Organic matter and nutrient cycles under moist tropical forest
- Cite this article as:
- Nye, P.H. Plant Soil (1960) 13: 333. doi:10.1007/BF01394645
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The amount and composition of litter and of rain, falling beneath a tropical high forest, have been measured. The litter fell continuously through the year. It was considerably richer in nitrogen than the litter of temperate forests. On the forest floor it decomposed extremely rapidly, at a late of 1.3 per cent per day. Sixteen per cent of the annual rainfall was intercepted by the canopy and evaporated before it reached the ground.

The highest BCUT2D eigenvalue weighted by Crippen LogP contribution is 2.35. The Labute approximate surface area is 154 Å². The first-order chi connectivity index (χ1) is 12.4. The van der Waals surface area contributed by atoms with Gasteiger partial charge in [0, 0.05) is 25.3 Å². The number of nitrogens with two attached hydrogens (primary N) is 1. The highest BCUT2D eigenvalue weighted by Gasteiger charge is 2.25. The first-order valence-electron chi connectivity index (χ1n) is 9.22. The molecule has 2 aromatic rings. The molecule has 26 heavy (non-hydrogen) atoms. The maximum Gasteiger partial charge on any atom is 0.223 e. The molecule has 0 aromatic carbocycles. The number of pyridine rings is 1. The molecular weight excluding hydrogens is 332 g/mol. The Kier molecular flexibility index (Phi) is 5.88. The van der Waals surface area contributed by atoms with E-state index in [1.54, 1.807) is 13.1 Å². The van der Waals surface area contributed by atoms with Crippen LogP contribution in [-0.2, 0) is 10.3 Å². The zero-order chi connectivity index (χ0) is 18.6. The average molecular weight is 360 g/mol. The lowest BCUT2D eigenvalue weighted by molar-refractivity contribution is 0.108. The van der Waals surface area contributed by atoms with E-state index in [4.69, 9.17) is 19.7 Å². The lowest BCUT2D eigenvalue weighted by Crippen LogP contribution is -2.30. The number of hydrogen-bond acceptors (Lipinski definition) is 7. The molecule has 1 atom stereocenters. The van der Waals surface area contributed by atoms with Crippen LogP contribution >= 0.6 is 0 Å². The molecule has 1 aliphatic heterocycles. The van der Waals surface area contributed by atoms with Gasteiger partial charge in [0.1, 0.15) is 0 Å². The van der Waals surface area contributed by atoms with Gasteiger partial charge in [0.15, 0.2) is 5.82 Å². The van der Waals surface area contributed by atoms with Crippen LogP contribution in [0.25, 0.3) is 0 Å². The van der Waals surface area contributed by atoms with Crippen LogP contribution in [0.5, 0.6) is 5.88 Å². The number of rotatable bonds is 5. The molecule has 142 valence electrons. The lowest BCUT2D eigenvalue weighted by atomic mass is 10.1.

Compared with amounts falling in the litter, very large amounts of K, significant amounts of P and Mg, but only small amounts of N and Ca were washed out of the canopy by the rain. The main anion accompanying the cations in the leaf drips was HCO3. Little Na, Cl, or SO4 was leached from the leaves.
The amounts of nutrients in the litter fall and in the rain wash, together with an estimate of the amounts in the timber fall, have been added together to give the rate of the nutrient cycle under this forest.